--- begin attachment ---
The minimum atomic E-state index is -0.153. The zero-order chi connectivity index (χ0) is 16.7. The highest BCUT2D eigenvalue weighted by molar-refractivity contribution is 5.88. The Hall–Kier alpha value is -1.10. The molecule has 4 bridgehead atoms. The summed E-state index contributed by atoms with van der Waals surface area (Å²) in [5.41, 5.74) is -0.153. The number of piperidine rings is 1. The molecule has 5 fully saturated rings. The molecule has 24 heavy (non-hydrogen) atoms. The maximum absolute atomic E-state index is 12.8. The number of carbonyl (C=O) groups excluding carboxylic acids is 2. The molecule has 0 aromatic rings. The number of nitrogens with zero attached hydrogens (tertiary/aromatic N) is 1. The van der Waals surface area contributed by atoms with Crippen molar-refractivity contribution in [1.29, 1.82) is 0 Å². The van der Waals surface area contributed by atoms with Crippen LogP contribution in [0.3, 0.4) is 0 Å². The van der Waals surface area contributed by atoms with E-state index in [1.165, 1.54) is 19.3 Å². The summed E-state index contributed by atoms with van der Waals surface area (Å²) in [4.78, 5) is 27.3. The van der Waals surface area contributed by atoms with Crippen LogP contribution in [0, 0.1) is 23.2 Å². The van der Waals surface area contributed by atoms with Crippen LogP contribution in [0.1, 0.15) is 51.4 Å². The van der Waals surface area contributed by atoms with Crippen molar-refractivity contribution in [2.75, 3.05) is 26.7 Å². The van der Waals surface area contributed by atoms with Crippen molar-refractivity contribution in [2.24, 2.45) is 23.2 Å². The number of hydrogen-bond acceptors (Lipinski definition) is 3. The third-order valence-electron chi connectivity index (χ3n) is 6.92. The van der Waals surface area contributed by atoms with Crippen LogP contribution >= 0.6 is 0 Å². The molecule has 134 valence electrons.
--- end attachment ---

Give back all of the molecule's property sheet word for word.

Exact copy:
The minimum atomic E-state index is -0.153. The zero-order chi connectivity index (χ0) is 16.7. The highest BCUT2D eigenvalue weighted by molar-refractivity contribution is 5.88. The Hall–Kier alpha value is -1.10. The molecule has 4 bridgehead atoms. The summed E-state index contributed by atoms with van der Waals surface area (Å²) in [5.41, 5.74) is -0.153. The number of piperidine rings is 1. The molecule has 5 fully saturated rings. The molecule has 24 heavy (non-hydrogen) atoms. The maximum absolute atomic E-state index is 12.8. The number of carbonyl (C=O) groups excluding carboxylic acids is 2. The molecule has 0 aromatic rings. The number of nitrogens with zero attached hydrogens (tertiary/aromatic N) is 1. The van der Waals surface area contributed by atoms with Crippen molar-refractivity contribution in [1.29, 1.82) is 0 Å². The van der Waals surface area contributed by atoms with Crippen LogP contribution in [0.3, 0.4) is 0 Å². The van der Waals surface area contributed by atoms with E-state index in [1.165, 1.54) is 19.3 Å². The summed E-state index contributed by atoms with van der Waals surface area (Å²) in [4.78, 5) is 27.3. The van der Waals surface area contributed by atoms with Crippen LogP contribution in [0, 0.1) is 23.2 Å². The van der Waals surface area contributed by atoms with Crippen LogP contribution in [0.1, 0.15) is 51.4 Å². The van der Waals surface area contributed by atoms with Crippen molar-refractivity contribution in [2.75, 3.05) is 26.7 Å². The van der Waals surface area contributed by atoms with Crippen molar-refractivity contribution in [2.24, 2.45) is 23.2 Å². The number of hydrogen-bond acceptors (Lipinski definition) is 3. The third-order valence-electron chi connectivity index (χ3n) is 6.92. The van der Waals surface area contributed by atoms with Crippen LogP contribution >= 0.6 is 0 Å². The molecule has 134 valence electrons.